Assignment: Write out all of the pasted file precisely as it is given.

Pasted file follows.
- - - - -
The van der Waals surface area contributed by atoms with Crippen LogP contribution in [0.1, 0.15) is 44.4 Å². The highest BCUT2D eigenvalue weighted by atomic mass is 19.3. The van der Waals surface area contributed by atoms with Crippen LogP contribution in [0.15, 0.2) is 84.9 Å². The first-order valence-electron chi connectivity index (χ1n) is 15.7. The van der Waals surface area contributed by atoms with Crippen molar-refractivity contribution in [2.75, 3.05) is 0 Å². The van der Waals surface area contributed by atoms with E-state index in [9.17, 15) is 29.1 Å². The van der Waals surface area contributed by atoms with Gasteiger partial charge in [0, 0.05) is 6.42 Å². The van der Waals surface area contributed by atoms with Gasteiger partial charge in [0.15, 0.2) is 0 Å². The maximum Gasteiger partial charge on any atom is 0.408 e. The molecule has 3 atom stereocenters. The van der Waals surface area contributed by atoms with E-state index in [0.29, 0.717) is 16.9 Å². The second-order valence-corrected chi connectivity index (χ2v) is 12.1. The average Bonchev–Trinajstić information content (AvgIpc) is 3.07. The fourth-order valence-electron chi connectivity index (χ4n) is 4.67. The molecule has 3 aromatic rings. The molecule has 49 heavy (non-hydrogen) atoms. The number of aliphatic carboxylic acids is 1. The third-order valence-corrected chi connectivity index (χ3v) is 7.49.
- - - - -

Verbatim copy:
The van der Waals surface area contributed by atoms with Crippen LogP contribution in [0.1, 0.15) is 44.4 Å². The highest BCUT2D eigenvalue weighted by atomic mass is 19.3. The van der Waals surface area contributed by atoms with Crippen LogP contribution in [0.15, 0.2) is 84.9 Å². The first-order valence-electron chi connectivity index (χ1n) is 15.7. The van der Waals surface area contributed by atoms with Crippen molar-refractivity contribution in [2.75, 3.05) is 0 Å². The van der Waals surface area contributed by atoms with E-state index in [9.17, 15) is 29.1 Å². The van der Waals surface area contributed by atoms with Gasteiger partial charge in [0, 0.05) is 6.42 Å². The van der Waals surface area contributed by atoms with Gasteiger partial charge in [0.15, 0.2) is 0 Å². The maximum Gasteiger partial charge on any atom is 0.408 e. The molecule has 3 atom stereocenters. The van der Waals surface area contributed by atoms with E-state index in [0.29, 0.717) is 16.9 Å². The second-order valence-corrected chi connectivity index (χ2v) is 12.1. The average Bonchev–Trinajstić information content (AvgIpc) is 3.07. The fourth-order valence-electron chi connectivity index (χ4n) is 4.67. The molecule has 3 aromatic rings. The molecule has 49 heavy (non-hydrogen) atoms. The number of aliphatic carboxylic acids is 1. The third-order valence-corrected chi connectivity index (χ3v) is 7.49.